Can You Build Resistance to Beauty Products?
Experts explain why some seem to stop working—and what you can do about it.
You’ve probably experienced it: A once magical lotion or shampoo—poof!—starts to lose its magic. Has the product changed, or is it just your (overactive) imagination?
The Probable Explanations
Possibility number one: You’ve changed your application habits. “People use a product diligently in the beginning,” says April Armstrong, an assistant professor of dermatology at the University of California, Davis. “However, compliance decreases over time.” And when you don’t apply, say, an anti-aging serum or an acne lotion consistently, results can slow. Possibility number two: You’ve been using a particular product for too long. For example, silicone hair products can build up, causing hair fibers to react differently to them after a while, according to Carmine Minardi, a co-owner of the Minardi Salon, in New York City. Other possibilities: “Changes in diet, climate, and your hormones may subtly affect the way a product responds,” says Ni’Kita Wilson, a cosmetic chemist in Fairfield, New Jersey. So the oil-free moisturizer that did the job in humid summer months may not offer enough hydration come dry, windy winter. Less common factors, like differences in product batches and shelf lives, can come into play, too. A final possibility: You’ve become so used to the product—its smell, how it feels on your skin—that you’re not as excited by it anymore, which can make it seem less effective.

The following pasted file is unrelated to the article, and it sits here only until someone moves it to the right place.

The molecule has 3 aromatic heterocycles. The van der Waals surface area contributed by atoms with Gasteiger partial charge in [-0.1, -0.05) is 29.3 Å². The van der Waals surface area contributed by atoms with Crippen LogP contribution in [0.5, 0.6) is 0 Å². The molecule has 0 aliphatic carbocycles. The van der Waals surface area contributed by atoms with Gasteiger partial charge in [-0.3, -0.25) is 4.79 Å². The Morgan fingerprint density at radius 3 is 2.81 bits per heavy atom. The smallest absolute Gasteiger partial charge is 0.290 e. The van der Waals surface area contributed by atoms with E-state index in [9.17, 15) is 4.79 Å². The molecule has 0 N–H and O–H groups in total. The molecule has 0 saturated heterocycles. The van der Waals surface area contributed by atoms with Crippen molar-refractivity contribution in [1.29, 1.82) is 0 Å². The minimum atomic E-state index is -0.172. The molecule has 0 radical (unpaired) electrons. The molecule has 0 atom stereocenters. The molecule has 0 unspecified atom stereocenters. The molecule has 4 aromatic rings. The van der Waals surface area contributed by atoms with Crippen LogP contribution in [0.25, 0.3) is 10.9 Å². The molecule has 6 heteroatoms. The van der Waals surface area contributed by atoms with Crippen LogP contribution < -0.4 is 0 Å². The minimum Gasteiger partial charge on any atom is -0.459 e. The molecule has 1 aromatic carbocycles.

Exceptions to the Rules
There are a few instances when you may truly become resistant to a particular ingredient. “Some topical steroids, which you use for skin irritations and conditions like eczema, may lose efficacy over time,” says Armstrong. The benefits of retinol and benzoyl peroxide can also level off. It’s not that they’re not performing as well; rather, the fine lines and acne that these ingredients treat have improved, so further changes seem less dramatic. With time, antidandruff shampoos, too, can lose strength, but Armstrong says there’s no medical consensus as to why.
How to Keep Seeing Results
First make sure that you’re using the product exactly as directed and that if there is an expiration date, it hasn’t passed (ingredients can start to degrade after the use-by date; exposure to light can also reduce products’ efficacy). Unfortunately, there’s not much you can do about batch-to-batch discrepancies. For silicone buildup on hair, which can make strands look dull and feel heavy, “try a clarifying shampoo once every 5 to 10 washes,” says Minardi. If you’re applying an anti-aging, acne, or antidandruff product, consider switching it up. For example, if you’re using an over-the-counter version, see a dermatologist for a prescription formula, or change the brand to keep results coming. Finally, ask yourself whether the product has achieved what it was supposed to. You may have reached a point where any further improvement is so subtle, it’s almost impossible to detect. “Managing your expectations is key,” says Armstrong.